Scientists are constantly working on user-friendly products for those with physical disabilities. In the past, these wearable glasses came out to help blind people see again.
Now in an another amazing development, scientist and researcher Hadeel Ayoub has created Futuristic Smart-Glove which will translate sign language into text and speech.
In an attempt to open up the lines of communication and to spark a conversation between people who are hearing-impaired or have speaking disabilities, a student and designer at Goldsmiths University in London has developed a futuristic smart-glove named “SignLanguageGlove” that is capable of translating sign language from hand gestures into a visual on-screen text as well as audible dialogue.
Media artist and designer named Hadeel Ayoub, who earlier won an Innovation and Entrepreneurship Prize for Saudi Students in the UK for the development of an early prototype of the glove, has recently completed her Masters in Computational Arts from the Department of Computing at Goldsmiths University.
This wireless high-tech glove has been developed by her to improve the level of communication between people with different speaking and hearing disabilities.
While describing her mission statement, Ayoub said:
“I had one mission when I started this project and it was to facilitate communication between all kinds of disabilities, eliminating barriers between people who have a visual, hearing or speech impairment. The prototypes each have a new additional feature, an LED light, and a speaker for example, that took me one step closer to my goal.”
Ayoub, to date, has developed three prototypes of the glove and each one of the prototype incorporates different set of components. Details and working of the different prototypes and the components being used in them are outlined in the next section.
How The SignLanguageGlove Works?
The “SignLanguageGlove” is a wearable device and the first prototype featured over five flex sensors, an accelerometer, four digital graphic numerical display and a microcontroller board. And is capable of translating sign language gestures into visual words and displays it onto the screen.
Each flex sensor corresponds to the movement of each finger and is responsible for detecting bends and curvatures of the finger, and then displays the detected values onto a serial monitor. Those values show the words being spoken by the user. The accelerometer also plays its part to detect the orientation of the hand.
A specific computer program was also developed by Ayoub that enables the glove to translate the output values generated by the sensors and accelerometer. Those values are then matched with a series of predefined statements that determine what letters to display for a specific set of input.
The second prototype features an efficient software that allows faster and more accurate translation with a reduction in an overall size of the hardware. The size was reduced by incorporating a miniature microcontroller and smaller flex-sensors. She also redesigned the interface of the software to allow text to scroll on a screen, which automatically erases old texts and displays the new ones.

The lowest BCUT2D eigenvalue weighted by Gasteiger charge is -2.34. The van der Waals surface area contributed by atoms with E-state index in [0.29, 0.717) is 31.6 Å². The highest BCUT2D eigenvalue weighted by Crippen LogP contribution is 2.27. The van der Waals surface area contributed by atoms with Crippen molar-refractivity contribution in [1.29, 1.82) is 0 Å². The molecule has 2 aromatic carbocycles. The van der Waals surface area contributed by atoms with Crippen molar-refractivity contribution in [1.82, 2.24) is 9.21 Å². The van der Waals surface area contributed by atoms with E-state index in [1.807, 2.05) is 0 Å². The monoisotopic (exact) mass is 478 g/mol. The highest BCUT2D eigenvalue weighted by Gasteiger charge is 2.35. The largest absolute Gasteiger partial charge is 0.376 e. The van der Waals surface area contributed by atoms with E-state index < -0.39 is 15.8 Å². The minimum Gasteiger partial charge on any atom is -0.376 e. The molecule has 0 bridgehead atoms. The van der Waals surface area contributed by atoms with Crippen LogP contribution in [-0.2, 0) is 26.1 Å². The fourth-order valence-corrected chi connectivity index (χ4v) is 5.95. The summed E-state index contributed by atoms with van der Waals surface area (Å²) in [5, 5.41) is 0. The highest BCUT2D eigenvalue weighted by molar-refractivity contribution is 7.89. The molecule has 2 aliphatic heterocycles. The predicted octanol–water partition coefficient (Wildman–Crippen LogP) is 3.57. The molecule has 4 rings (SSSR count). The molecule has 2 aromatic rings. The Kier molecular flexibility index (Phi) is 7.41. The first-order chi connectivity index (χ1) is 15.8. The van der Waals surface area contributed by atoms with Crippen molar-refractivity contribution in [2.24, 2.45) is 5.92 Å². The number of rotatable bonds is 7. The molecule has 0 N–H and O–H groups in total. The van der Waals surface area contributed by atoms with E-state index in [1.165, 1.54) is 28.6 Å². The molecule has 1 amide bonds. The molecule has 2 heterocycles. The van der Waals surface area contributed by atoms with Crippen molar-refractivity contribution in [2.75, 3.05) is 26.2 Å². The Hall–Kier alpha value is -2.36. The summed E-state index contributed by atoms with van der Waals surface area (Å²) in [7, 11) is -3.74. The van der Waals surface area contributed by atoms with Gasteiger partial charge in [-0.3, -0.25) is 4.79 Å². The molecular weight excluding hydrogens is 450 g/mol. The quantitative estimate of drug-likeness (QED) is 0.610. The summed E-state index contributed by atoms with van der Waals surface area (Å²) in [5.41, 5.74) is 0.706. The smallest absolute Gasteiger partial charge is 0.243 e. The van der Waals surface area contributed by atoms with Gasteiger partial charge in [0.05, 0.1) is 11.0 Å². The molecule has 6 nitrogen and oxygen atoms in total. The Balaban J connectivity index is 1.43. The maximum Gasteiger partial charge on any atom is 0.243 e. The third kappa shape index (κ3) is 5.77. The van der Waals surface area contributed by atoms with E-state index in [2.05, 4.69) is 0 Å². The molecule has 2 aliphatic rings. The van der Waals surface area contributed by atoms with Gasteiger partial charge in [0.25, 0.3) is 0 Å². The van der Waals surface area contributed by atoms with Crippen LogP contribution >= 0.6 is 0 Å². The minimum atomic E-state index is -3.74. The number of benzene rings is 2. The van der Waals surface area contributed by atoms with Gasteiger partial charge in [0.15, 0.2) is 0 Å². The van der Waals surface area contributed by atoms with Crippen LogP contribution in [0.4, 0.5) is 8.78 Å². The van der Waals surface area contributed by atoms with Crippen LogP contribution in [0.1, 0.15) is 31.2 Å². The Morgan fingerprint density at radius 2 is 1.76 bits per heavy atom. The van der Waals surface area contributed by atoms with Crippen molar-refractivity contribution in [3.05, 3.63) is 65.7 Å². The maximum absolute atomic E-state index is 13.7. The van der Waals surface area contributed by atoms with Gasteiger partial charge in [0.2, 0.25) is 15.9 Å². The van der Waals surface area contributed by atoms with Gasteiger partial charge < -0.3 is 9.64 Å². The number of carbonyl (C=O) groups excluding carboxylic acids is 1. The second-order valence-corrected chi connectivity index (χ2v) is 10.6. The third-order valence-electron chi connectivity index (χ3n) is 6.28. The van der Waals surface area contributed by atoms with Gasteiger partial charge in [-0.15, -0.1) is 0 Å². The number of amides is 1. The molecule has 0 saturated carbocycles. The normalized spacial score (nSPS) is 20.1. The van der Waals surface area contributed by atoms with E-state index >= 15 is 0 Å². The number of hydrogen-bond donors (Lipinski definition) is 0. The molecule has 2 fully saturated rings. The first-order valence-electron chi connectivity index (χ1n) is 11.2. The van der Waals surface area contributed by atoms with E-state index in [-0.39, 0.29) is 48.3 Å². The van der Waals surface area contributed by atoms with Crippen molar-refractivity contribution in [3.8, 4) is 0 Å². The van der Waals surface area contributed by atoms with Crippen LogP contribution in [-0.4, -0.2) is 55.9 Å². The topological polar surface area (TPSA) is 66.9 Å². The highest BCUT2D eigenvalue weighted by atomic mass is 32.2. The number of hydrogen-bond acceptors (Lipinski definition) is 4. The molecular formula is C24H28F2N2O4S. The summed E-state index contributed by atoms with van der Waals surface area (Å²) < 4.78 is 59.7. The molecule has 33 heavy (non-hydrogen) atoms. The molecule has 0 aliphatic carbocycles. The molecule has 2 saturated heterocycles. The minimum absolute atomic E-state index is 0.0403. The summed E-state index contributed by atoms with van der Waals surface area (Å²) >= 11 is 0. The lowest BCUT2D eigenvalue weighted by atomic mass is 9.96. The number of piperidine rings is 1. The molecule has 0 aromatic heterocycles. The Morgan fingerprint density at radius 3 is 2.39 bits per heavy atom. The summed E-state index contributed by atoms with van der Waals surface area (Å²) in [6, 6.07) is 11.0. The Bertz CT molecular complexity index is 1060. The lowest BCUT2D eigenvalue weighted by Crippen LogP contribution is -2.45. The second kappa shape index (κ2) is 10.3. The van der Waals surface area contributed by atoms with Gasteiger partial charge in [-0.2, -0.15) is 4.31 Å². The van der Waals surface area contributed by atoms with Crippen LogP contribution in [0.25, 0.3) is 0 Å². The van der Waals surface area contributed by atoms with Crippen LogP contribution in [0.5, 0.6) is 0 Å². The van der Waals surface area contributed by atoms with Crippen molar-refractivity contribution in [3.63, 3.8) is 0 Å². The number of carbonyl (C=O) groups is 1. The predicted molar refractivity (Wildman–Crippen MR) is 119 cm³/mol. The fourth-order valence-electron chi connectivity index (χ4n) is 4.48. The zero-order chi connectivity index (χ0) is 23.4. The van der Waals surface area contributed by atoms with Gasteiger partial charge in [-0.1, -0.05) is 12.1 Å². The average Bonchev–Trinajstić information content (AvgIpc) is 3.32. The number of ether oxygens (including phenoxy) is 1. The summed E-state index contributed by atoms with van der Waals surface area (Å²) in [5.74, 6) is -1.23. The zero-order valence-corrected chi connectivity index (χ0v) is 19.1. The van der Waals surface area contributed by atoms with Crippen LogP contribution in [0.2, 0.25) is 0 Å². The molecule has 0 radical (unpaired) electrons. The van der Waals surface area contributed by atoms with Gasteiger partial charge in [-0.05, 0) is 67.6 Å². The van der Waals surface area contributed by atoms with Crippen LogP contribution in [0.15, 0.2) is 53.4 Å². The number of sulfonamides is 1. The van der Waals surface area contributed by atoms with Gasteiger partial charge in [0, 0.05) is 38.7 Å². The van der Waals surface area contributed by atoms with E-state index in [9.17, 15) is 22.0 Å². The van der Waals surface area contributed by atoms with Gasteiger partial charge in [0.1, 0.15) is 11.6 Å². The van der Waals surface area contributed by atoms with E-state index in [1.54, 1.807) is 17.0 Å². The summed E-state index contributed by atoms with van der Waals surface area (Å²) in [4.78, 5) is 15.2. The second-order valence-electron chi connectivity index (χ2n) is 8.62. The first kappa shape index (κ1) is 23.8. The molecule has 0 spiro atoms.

Use this glove and translate sign language into speech
The third and final one is the most advanced prototype and features a text-to-speech chip and most of the glove’s hardware was stitched into a lining of the glove to give it a sleek, smooth and uncomplicated look. This prototype was displayed at the Goldsmiths MA/MFA Computational Arts end-of-degree show which took place last month.
“I didn’t want all the wires to intimidate users, making them feel the glove will be complicated to use or really fragile,” Ayoub explains. “People tend to lean to the cautious side when approached with new high-tech products which contradicts the main purpose of this glove, which is to help make lives easier.”
Forthcoming Design And Hardware Updates
The fourth version of Ayoub’s glove is already in development and is expected to include a smartphone and a tablet app that will allow real-time translation of sign language into text in various languages. Furthermore, the hardware will also feature the WiFi capability so that it can wirelessly communicate with the smartphones or tablets.
“Once I’ve incorporated WiFi and translation features into it the glove will be useful for all – no exclusions as to who the user can reach, wherever, whoever, from any country at any time.”
Since Ayoub can communicate in Arabic, English and French languages, she aims to introduce real-time translation capability in her mobile app. In addition to that, she also plans to improve the overall accuracy of the glove by incorporating motion sensors for enhanced mapping.
Plans to develop a smaller version of the glove is in her thinking so that it can easily fit into children’s hands – which itself is a new challenge for Ayoub because it requires minimization of the hardware.
Due to her successful and efficacious development for the people with hearing and speaking disabilities, she has been approached by several companies who are interested in mass production of the SignLanguageGlove. According to the estimations, the manufacturing cost of the fourth prototype is expected to reach £255 ($386).
However, Ayoub’s aim is to make her futuristic product available in the market as a commercial product because this way schools and companies will purchase it for their hearing and speech impaired employees and students.